Rajiv Nayyar. Photo courtesy: H Natarajan.
Rajiv Nayyar. Photo courtesy: H Natarajan.

On November 3, 1999, Rajiv Nayyar batted for 1,015 minutes — the longest innings ever by a batsman in First-class cricket. Abhishek Mukherjee relives the marathon innings.

When Jammu & Kashmir were bowled out for 249 at stumps on Day One at Chamba in a Ranji Trophy match, they had thought they had scored enough for a team in the regional stage. They possibly had no idea what was in store for them — and when they would get a chance to bat next. It turned out to be somewhat like a street-cricket match where, once a side got a chance to bat, they never relinquished the opportunity.

Himachal Pradesh began their innings on Day Two. It was about an hour into the day’s play when Ajay Mannu fell to Surendra Singh, and Rajiv Nayyar walked in at 39 for 1 in the 11th over — definitely not a rate significantly slow. Serious attritional cricket followed after that.

The Himachal Pradesh batsmen decided to dig themselves in — and not score runs either. Rajiv had Nischal Gaur for company. The duo batted on, thwarting the Jammu & Kashmir attack. Gaur batted at a snail’s pace, as the scorecard refused to budge. They batted till lunch, and then past tea, before Gaur finally got caught behind off Ashwani Gupta. Gaur’s 69 had lasted 227 balls, and he was in the middle for 312 minutes: the partnership had yielded 146 in 66.4 overs.

Himachal Pradesh also lost Arun Verma before stumps on Day Two: Sangram Singh hung on during the dying moments, and Himachal Pradesh ended the day at 219 for 3 from 91 overs – a score from where they could take charge of Day Three. Rajiv Nayyar was unbeaten on 89.

Nayyar reached his hundred the next morning. It was his 13th in Ranji Trophy. However, even as Himachal Pradesh took the lead, Nayyar — the captain of the side — decided against acceleration. The pace of the game was even slower than that of the previous day: Yashwinder Singh, coming in after Sangram, scored 55 off 129 balls and helped Nayyar put up 91 for the fifth wicket. On his part, Nayyar, got even slower. He reached his 150 after tea, and ended the day on 170 after about 11 hours of batting: Himachal Pradesh meandered to 407 for 6 at stumps. The day’s play had yielded 188 from 89 overs.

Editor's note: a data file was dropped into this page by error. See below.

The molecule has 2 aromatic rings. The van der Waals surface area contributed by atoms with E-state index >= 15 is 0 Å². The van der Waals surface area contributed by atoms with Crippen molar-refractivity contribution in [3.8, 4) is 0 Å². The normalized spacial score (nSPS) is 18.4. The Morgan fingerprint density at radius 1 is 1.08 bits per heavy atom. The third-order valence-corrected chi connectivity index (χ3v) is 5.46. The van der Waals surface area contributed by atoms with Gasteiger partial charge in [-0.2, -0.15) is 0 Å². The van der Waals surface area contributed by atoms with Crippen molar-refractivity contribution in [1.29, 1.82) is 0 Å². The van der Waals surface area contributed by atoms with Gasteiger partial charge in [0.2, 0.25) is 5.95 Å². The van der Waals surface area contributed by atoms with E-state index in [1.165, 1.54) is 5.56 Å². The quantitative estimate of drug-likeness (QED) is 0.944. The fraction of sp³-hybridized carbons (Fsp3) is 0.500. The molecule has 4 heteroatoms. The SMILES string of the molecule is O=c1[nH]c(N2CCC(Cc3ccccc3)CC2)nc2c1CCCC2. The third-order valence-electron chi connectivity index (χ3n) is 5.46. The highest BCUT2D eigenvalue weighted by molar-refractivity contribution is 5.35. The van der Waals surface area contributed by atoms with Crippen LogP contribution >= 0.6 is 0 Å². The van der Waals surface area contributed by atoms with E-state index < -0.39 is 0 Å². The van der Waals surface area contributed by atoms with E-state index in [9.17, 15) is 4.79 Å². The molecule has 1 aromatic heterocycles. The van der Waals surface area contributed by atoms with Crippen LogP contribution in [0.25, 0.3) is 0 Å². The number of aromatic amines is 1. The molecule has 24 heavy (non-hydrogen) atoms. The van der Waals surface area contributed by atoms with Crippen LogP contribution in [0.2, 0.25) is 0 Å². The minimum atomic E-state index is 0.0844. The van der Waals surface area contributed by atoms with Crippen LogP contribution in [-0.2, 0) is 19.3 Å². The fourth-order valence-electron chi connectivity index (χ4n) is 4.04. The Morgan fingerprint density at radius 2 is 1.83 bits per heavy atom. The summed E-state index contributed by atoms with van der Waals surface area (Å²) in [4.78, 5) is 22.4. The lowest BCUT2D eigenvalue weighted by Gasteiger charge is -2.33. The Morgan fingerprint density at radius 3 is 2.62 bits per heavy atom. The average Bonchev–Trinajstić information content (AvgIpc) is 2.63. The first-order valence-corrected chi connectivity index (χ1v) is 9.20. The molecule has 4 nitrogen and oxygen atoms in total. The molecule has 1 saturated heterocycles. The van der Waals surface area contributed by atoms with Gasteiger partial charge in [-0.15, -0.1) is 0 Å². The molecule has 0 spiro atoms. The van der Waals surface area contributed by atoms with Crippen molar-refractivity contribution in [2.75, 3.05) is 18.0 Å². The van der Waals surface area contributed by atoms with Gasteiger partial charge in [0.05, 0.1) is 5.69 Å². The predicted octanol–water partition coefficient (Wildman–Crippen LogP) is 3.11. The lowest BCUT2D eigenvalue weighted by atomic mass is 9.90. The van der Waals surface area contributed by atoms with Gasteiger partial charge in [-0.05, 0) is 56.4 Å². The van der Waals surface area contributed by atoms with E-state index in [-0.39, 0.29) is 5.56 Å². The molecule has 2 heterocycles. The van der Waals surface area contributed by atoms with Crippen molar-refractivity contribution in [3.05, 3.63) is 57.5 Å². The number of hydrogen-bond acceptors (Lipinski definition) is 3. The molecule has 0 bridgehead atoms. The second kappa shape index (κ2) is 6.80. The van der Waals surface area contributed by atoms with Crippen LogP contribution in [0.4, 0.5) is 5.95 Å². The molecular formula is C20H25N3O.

Nayyar had the option of declaring overnight and going for the kill the next morning. Instead, he decided to drone on. In Jaswant Rai he found his perfect companion. Together, they batted for 253 minutes and added 107 runs. Rai batted like he meant business, and let even Nayyar outscore him. In an innings spanning over 4 hours, Rai faced 183 balls for his 28 as Himachal Pradesh took the score from 400 to 507 — which meant that they batted at an agonizing pace even when they had a huge lead.

Nayyar became the first batsman to score a double-hundred for Himachal Pradesh in his home town. He went past 250, but decided to bat on. In January 1958, Hanif Mohammad had batted 970 minutes (999 by his own admission) to score 337 and save a Test against West Indies after they were trailing by 473 runs.

Nayyar did not rest till he batted for 970 minutes, and then went past even 999 minutes. He became the first batsman in the history of First-class cricket to cross the 1,000-minute barrier. He finally fell as Kavaljit Singh broke through his defence: the epic 271 had lasted for 1,015 minutes. Nayyar had faced 728 balls, hit 26 fours and — hold your breath — a six. He was ninth out with the score on 552, and when Himachal Pradesh were finally bowled out for 567, Jammu & Kashmir were left with a meaningless 5 overs to bat.

All in all, it was a humongous effort, a feat that still stands in an era where records tumble every other day — though it did little for the match or the sport.

Brief scores:

Jammu & Kashmir 249 (Ranjit Bali 80; Jaswant Rai 3 for 64) and 16 for 1 drew with Himachal Pradesh 567 (Nischal Gaur 69, Rajiv Nayyar 271, Yashwinder Singh 55; Sanjay Sharma 4 for 117).

(A hippopotomonstrosesquippedaliophobiac by his own admission, Abhishek Mukherjee is a statistical analyst based in Kolkata, India. He typically looks upon life as a journey involving two components – cricket and literature – not necessarily as disjoint elements. A passionate follower of the history of the game with an insatiable appetite for trivia and anecdotes, he has also a rather steady love affair with the incredible assortment of numbers the sport has to offer. He also thinks he can bowl decent leg-breaks and googlies in street cricket, and blogs at http://ovshake.blogspot.in)